Crush and Squash
When the grapes are crushed the glycosides will enter the water phase of the must (read wine!), and it is tempting to speculate that some of the aglycons may be less soluble than their glycosylated equivalents. Nevertheless, due to the acid environment of the must and the presence of a rich microbiological fauna (bacteria and yeast) that contain glycoside-hydrolyzing enzymes, some, but not all glycosides will be cleaved and yield flavour-active aglycones. This relase of flavour may very well be responsible for the generation of the flavour that we recognize in wine, since the grape berries and freshly crushed berries seldom taste the same as the resultant wine. Another source for the transformation from a rather boring crushed berry flavour (crushed grapes often have little interesting flavour) to some of the marvellous characters associated with wines of differing origin and cultivars, may be attributed to the chemical and/or microbiologically induced chemical transformation of grape-derived potential flavour compounds. Thirdly, the presence of alcohol may also enhance the volatility of certain compounds.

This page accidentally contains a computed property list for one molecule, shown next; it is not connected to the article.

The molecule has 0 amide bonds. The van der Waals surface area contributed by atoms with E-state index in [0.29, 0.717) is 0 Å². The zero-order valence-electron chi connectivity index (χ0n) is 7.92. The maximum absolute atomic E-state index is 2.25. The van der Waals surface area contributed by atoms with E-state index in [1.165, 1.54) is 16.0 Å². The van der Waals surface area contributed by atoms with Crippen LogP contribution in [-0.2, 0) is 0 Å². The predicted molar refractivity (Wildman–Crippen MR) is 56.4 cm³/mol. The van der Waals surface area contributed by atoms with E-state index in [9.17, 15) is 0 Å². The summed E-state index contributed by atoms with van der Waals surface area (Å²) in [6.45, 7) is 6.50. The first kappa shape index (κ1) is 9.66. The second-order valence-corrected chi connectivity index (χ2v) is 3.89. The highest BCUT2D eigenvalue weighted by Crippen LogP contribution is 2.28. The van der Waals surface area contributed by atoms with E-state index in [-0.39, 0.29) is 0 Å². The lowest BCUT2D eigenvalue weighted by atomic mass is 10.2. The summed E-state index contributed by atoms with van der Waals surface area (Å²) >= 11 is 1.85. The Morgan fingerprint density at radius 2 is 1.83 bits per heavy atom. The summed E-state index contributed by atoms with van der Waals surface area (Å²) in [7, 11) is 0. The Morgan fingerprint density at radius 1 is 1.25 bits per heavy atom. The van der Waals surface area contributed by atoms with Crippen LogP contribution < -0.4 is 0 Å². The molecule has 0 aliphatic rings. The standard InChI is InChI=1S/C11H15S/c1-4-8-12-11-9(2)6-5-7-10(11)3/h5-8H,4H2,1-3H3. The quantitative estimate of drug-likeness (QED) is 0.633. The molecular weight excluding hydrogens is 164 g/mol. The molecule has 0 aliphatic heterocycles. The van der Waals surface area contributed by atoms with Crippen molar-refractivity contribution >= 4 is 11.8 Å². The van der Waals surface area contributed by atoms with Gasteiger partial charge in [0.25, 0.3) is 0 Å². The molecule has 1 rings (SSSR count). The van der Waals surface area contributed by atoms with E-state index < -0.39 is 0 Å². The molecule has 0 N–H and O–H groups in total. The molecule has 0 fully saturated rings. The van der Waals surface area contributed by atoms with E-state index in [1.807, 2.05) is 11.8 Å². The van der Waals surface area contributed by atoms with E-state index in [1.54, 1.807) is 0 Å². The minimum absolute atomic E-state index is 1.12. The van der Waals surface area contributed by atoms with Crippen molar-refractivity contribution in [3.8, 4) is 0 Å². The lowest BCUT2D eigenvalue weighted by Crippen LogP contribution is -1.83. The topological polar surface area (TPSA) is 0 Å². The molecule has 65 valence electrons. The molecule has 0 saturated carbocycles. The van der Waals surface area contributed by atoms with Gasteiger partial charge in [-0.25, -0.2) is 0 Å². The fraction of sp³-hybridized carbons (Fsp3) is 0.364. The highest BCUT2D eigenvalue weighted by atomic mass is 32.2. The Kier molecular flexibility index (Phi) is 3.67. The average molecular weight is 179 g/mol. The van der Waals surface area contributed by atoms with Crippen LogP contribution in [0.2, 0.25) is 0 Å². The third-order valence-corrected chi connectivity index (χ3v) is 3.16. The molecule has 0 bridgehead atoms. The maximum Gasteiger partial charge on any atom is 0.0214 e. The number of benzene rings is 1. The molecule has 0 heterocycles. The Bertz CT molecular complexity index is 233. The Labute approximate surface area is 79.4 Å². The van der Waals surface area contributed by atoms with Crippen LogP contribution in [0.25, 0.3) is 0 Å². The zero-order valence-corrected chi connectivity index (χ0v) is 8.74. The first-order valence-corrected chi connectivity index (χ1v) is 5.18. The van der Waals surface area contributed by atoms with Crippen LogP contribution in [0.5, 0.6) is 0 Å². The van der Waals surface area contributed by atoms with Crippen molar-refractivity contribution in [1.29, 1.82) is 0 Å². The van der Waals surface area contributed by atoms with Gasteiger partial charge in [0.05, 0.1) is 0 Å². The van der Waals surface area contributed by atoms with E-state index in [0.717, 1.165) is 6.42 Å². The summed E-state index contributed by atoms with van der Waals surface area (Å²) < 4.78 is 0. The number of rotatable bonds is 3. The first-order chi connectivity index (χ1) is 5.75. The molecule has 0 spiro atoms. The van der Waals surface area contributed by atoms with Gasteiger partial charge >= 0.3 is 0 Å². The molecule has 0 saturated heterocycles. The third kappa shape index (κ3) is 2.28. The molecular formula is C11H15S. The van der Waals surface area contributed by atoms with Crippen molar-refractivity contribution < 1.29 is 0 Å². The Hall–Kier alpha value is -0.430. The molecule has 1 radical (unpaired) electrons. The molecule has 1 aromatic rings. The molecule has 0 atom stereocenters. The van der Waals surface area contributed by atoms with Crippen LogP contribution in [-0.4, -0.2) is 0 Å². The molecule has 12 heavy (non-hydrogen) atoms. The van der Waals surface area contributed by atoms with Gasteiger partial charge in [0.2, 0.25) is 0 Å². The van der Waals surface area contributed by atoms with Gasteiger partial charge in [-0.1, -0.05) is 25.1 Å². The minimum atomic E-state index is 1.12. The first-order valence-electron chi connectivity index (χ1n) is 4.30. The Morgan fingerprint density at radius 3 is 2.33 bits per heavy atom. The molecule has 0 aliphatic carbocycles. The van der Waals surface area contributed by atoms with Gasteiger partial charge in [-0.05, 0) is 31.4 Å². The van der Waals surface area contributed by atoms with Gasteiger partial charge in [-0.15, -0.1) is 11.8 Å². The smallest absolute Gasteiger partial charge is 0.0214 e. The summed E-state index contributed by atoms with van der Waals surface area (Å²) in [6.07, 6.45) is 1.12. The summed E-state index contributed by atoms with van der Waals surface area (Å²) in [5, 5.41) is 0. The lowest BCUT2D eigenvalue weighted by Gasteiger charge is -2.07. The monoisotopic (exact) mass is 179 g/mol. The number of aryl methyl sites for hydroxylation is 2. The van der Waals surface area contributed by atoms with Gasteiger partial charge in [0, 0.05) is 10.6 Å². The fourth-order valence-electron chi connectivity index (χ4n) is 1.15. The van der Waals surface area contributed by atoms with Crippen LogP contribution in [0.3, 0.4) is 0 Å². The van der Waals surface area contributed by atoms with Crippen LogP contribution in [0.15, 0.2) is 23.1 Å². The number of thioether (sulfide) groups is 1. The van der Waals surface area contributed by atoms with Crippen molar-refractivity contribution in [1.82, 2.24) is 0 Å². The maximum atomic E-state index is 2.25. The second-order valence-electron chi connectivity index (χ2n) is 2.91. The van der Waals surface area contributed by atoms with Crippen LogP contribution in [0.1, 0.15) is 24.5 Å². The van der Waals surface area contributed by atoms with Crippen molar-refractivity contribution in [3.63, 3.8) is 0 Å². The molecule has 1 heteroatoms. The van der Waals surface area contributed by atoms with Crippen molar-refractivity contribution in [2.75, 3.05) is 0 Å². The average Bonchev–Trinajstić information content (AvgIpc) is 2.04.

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South Australia (Winery open by appointment only)
Unit 7, 229 Main Road,
McLaren Vale SA 5171
Phone: 0434 338 180